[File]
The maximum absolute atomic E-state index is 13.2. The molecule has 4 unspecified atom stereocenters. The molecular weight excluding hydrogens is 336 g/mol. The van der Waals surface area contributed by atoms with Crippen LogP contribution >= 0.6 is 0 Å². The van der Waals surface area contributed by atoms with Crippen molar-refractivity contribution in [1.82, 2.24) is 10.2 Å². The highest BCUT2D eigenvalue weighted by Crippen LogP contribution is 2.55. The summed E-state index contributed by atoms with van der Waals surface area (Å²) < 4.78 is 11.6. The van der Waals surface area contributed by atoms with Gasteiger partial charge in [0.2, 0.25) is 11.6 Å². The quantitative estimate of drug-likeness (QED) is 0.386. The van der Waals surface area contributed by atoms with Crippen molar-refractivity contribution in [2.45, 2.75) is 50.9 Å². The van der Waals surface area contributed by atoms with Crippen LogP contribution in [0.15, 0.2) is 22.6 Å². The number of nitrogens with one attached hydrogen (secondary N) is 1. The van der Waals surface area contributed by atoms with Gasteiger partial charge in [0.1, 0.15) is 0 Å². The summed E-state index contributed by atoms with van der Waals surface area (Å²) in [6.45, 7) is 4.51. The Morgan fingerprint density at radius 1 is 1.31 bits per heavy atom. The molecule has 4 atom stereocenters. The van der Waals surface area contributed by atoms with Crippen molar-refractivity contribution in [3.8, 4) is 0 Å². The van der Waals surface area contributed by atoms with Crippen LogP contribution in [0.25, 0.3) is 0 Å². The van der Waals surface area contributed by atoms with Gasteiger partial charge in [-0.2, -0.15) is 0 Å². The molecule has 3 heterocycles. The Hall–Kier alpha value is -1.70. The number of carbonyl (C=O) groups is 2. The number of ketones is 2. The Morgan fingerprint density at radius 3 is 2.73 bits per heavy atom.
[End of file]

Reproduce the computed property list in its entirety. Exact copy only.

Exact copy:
The maximum absolute atomic E-state index is 13.2. The molecule has 4 unspecified atom stereocenters. The molecular weight excluding hydrogens is 336 g/mol. The van der Waals surface area contributed by atoms with Crippen LogP contribution >= 0.6 is 0 Å². The van der Waals surface area contributed by atoms with Crippen molar-refractivity contribution in [1.82, 2.24) is 10.2 Å². The highest BCUT2D eigenvalue weighted by Crippen LogP contribution is 2.55. The summed E-state index contributed by atoms with van der Waals surface area (Å²) < 4.78 is 11.6. The van der Waals surface area contributed by atoms with Gasteiger partial charge in [0.2, 0.25) is 11.6 Å². The quantitative estimate of drug-likeness (QED) is 0.386. The van der Waals surface area contributed by atoms with Crippen molar-refractivity contribution in [2.45, 2.75) is 50.9 Å². The van der Waals surface area contributed by atoms with Crippen LogP contribution in [0.15, 0.2) is 22.6 Å². The number of nitrogens with one attached hydrogen (secondary N) is 1. The van der Waals surface area contributed by atoms with Gasteiger partial charge in [0.1, 0.15) is 0 Å². The summed E-state index contributed by atoms with van der Waals surface area (Å²) in [6.45, 7) is 4.51. The Morgan fingerprint density at radius 1 is 1.31 bits per heavy atom. The molecule has 4 atom stereocenters. The van der Waals surface area contributed by atoms with Crippen molar-refractivity contribution in [3.8, 4) is 0 Å². The van der Waals surface area contributed by atoms with Crippen LogP contribution in [0.25, 0.3) is 0 Å². The van der Waals surface area contributed by atoms with Gasteiger partial charge in [-0.2, -0.15) is 0 Å². The molecule has 3 heterocycles. The Hall–Kier alpha value is -1.70. The number of carbonyl (C=O) groups is 2. The number of ketones is 2. The Morgan fingerprint density at radius 3 is 2.73 bits per heavy atom.